Impact of the Crown Prince’s death
Following the death of the emperor’s only son, the marriage of Franz Josef and Elisabeth collapsed completely, with the empress spending much of her time abroad, particularly in England and Ireland where she loved to hunt. The new heir presumptive to the Austrian, Bohemian and Hungarian thrones was Archduke Karl Ludwig, eldest surviving brother of the emperor. After Karl Ludwig’s death, his oldest son, Archduke Franz Ferdinand became heir presumptive. His assassination in 1914 led a chain of events that produced World War I.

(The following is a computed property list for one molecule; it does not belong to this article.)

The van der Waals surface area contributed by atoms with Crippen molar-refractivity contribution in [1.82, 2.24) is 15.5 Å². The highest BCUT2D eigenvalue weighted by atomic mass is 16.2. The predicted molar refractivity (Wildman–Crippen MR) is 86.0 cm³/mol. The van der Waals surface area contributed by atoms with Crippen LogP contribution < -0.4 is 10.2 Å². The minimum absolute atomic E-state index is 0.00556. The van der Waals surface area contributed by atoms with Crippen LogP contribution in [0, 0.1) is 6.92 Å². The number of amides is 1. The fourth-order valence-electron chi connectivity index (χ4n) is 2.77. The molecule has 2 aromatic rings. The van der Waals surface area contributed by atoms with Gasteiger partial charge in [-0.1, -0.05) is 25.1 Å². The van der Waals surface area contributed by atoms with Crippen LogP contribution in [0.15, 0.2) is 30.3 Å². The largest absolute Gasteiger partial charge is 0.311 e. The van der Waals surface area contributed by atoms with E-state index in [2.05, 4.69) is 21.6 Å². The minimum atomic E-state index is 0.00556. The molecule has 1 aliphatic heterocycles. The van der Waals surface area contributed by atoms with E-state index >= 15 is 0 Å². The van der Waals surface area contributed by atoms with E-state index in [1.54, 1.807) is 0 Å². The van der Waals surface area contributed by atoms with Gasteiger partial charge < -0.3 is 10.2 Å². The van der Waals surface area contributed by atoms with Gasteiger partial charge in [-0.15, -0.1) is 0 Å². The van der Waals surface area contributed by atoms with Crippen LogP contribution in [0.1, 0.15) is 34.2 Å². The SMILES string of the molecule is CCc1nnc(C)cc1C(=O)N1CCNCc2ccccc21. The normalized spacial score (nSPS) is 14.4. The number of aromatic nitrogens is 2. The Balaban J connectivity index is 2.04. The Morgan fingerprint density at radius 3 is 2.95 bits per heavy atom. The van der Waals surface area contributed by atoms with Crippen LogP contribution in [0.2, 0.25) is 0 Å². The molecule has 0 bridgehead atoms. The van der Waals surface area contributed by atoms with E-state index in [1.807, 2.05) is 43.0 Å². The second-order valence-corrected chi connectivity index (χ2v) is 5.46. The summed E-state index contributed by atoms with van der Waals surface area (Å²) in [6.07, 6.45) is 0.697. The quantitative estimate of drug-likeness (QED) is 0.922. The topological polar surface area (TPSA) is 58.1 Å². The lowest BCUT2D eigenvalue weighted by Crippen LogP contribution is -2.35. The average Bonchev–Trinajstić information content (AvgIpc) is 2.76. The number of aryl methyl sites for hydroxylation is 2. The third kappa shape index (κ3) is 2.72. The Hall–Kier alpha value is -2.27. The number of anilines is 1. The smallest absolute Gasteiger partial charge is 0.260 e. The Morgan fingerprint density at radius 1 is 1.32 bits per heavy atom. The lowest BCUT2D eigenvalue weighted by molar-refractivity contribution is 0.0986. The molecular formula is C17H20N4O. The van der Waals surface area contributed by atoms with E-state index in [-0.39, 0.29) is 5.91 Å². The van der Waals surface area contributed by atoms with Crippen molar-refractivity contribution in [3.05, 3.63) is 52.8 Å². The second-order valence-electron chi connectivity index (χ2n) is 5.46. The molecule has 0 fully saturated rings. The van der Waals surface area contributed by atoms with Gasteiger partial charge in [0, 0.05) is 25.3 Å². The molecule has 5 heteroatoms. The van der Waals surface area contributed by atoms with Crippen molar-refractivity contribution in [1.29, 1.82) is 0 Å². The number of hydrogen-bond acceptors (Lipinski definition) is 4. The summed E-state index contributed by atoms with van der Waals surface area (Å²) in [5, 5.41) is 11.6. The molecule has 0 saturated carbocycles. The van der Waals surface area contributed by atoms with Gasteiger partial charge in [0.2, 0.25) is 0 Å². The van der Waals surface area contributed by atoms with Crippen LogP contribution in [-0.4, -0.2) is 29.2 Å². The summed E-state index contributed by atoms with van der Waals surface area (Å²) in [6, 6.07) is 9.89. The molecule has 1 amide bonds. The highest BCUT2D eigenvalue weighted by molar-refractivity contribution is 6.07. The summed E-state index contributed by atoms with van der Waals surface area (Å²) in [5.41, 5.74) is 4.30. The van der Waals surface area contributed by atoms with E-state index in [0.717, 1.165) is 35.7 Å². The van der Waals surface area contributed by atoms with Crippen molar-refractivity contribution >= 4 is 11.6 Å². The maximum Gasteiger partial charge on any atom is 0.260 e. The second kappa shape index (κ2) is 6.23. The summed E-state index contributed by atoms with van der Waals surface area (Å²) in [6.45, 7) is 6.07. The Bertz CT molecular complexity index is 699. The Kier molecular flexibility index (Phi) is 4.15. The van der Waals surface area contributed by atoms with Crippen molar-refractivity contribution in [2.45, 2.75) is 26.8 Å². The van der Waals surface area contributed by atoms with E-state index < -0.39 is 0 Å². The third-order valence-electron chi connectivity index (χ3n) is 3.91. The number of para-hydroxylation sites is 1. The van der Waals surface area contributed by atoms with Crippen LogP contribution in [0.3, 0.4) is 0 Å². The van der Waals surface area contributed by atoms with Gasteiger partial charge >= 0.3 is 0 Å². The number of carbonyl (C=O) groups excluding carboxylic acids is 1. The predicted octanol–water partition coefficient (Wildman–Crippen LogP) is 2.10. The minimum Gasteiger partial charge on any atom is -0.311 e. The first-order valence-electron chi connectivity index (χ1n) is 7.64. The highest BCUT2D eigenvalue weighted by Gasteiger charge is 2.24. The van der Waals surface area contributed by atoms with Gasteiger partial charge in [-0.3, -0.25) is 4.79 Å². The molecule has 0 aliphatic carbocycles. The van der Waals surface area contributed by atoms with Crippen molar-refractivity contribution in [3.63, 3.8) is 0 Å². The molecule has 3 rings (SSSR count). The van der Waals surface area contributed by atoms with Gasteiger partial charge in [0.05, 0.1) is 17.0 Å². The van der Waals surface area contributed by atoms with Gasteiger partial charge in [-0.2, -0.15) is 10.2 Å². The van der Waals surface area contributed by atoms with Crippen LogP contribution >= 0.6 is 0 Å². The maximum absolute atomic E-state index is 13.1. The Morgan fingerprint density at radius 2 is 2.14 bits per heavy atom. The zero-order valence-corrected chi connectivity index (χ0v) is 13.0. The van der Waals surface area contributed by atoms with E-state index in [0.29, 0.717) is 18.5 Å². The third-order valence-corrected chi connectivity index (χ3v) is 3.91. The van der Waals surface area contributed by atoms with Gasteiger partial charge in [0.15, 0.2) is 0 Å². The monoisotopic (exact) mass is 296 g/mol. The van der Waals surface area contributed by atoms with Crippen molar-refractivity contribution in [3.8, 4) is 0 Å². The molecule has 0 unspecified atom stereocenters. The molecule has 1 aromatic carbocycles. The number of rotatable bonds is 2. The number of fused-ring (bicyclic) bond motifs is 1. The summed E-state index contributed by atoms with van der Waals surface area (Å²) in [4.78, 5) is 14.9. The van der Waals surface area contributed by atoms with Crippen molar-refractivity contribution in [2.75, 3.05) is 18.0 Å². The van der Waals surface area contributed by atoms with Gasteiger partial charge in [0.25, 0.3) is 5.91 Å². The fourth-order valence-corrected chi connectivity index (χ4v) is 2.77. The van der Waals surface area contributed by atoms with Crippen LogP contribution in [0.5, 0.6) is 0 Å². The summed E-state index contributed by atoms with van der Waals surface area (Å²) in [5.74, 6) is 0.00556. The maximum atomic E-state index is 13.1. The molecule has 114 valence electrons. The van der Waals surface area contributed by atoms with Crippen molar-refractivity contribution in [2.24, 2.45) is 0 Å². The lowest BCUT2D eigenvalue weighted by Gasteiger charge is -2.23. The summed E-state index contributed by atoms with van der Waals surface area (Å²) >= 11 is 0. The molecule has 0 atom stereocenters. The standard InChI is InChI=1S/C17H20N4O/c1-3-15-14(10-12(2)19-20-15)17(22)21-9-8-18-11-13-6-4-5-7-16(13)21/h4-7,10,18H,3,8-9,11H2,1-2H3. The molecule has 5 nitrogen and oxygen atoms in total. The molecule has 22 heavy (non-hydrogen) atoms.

Had Rudolf lived, it is possible that Emperor Franz Josef would have abdicated as had his uncle, passing the thrones to an emperor who was much more liberal in outlook and opposed to Austria’s military alliance with Kaiser Wilhelm II’s Germany that played such a part in triggering the First World War.
Instead however, the throne ultimately went to Franz Josef’s grand-nephew, Karl, who in 1916 became the last Austrian emperor as Emperor Karl, and who, though he tried, was unable to stop the war and to save the Habsburg monarchy from final collapse.